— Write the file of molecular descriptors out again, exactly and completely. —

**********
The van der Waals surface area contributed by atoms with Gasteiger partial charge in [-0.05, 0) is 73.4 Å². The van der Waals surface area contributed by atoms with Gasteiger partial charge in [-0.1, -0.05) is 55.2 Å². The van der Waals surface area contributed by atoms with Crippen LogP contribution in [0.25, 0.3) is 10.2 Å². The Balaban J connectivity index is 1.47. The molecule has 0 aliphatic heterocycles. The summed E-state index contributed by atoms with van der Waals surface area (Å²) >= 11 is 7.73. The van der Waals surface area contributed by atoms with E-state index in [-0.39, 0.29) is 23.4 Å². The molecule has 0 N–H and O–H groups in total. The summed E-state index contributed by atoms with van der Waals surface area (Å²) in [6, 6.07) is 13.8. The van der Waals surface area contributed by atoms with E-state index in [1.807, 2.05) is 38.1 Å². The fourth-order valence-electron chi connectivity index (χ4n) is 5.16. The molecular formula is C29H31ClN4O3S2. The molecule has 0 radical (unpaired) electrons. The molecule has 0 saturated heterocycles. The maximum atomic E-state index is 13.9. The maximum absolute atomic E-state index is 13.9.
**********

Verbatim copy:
The van der Waals surface area contributed by atoms with Gasteiger partial charge in [-0.05, 0) is 73.4 Å². The van der Waals surface area contributed by atoms with Gasteiger partial charge in [-0.1, -0.05) is 55.2 Å². The van der Waals surface area contributed by atoms with Crippen LogP contribution in [0.25, 0.3) is 10.2 Å². The Balaban J connectivity index is 1.47. The molecule has 0 aliphatic heterocycles. The summed E-state index contributed by atoms with van der Waals surface area (Å²) >= 11 is 7.73. The van der Waals surface area contributed by atoms with E-state index in [-0.39, 0.29) is 23.4 Å². The molecule has 0 N–H and O–H groups in total. The summed E-state index contributed by atoms with van der Waals surface area (Å²) in [6, 6.07) is 13.8. The van der Waals surface area contributed by atoms with E-state index in [1.807, 2.05) is 38.1 Å². The fourth-order valence-electron chi connectivity index (χ4n) is 5.16. The molecular formula is C29H31ClN4O3S2. The molecule has 0 radical (unpaired) electrons. The molecule has 0 saturated heterocycles. The maximum atomic E-state index is 13.9. The maximum absolute atomic E-state index is 13.9.